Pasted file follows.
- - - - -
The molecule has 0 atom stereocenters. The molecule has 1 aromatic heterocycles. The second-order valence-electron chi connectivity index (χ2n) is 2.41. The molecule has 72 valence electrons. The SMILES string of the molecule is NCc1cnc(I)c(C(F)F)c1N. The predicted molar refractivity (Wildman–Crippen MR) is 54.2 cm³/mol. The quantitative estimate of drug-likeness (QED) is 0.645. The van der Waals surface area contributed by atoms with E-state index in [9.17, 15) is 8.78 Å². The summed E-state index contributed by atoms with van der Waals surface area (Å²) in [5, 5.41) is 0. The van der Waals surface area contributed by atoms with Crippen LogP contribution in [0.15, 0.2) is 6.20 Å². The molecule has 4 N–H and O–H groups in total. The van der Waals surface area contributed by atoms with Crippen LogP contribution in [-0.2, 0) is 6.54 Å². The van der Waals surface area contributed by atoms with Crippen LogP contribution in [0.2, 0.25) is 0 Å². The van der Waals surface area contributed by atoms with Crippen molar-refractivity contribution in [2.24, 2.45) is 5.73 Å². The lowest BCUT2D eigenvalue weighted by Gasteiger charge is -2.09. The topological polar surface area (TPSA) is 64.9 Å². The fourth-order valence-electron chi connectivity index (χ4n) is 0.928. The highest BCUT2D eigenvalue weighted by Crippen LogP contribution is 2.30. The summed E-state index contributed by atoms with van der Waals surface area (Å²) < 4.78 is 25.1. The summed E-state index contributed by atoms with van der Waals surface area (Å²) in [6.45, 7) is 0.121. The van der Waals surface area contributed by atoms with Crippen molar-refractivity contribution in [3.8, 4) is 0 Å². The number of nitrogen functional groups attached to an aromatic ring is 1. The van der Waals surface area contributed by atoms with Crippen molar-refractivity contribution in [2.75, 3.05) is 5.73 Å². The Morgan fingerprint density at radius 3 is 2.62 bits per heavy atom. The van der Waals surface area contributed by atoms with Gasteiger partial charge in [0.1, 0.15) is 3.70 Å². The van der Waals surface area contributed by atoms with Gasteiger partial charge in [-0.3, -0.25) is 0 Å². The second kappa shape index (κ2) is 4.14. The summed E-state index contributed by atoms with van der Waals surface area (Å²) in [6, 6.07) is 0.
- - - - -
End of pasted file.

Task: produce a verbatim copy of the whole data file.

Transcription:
The molecule has 0 atom stereocenters. The molecule has 1 aromatic heterocycles. The second-order valence-electron chi connectivity index (χ2n) is 2.41. The molecule has 72 valence electrons. The SMILES string of the molecule is NCc1cnc(I)c(C(F)F)c1N. The predicted molar refractivity (Wildman–Crippen MR) is 54.2 cm³/mol. The quantitative estimate of drug-likeness (QED) is 0.645. The van der Waals surface area contributed by atoms with E-state index in [9.17, 15) is 8.78 Å². The summed E-state index contributed by atoms with van der Waals surface area (Å²) in [5, 5.41) is 0. The van der Waals surface area contributed by atoms with Crippen LogP contribution in [0.15, 0.2) is 6.20 Å². The molecule has 4 N–H and O–H groups in total. The van der Waals surface area contributed by atoms with Crippen LogP contribution in [-0.2, 0) is 6.54 Å². The van der Waals surface area contributed by atoms with Crippen LogP contribution in [0.2, 0.25) is 0 Å². The van der Waals surface area contributed by atoms with Crippen molar-refractivity contribution in [2.24, 2.45) is 5.73 Å². The lowest BCUT2D eigenvalue weighted by Gasteiger charge is -2.09. The topological polar surface area (TPSA) is 64.9 Å². The fourth-order valence-electron chi connectivity index (χ4n) is 0.928. The highest BCUT2D eigenvalue weighted by Crippen LogP contribution is 2.30. The summed E-state index contributed by atoms with van der Waals surface area (Å²) < 4.78 is 25.1. The summed E-state index contributed by atoms with van der Waals surface area (Å²) in [6.45, 7) is 0.121. The van der Waals surface area contributed by atoms with Crippen molar-refractivity contribution in [3.8, 4) is 0 Å². The number of nitrogen functional groups attached to an aromatic ring is 1. The van der Waals surface area contributed by atoms with Crippen molar-refractivity contribution in [2.75, 3.05) is 5.73 Å². The Morgan fingerprint density at radius 3 is 2.62 bits per heavy atom. The van der Waals surface area contributed by atoms with Gasteiger partial charge in [0.1, 0.15) is 3.70 Å². The van der Waals surface area contributed by atoms with Gasteiger partial charge in [-0.3, -0.25) is 0 Å². The second kappa shape index (κ2) is 4.14. The summed E-state index contributed by atoms with van der Waals surface area (Å²) in [6, 6.07) is 0.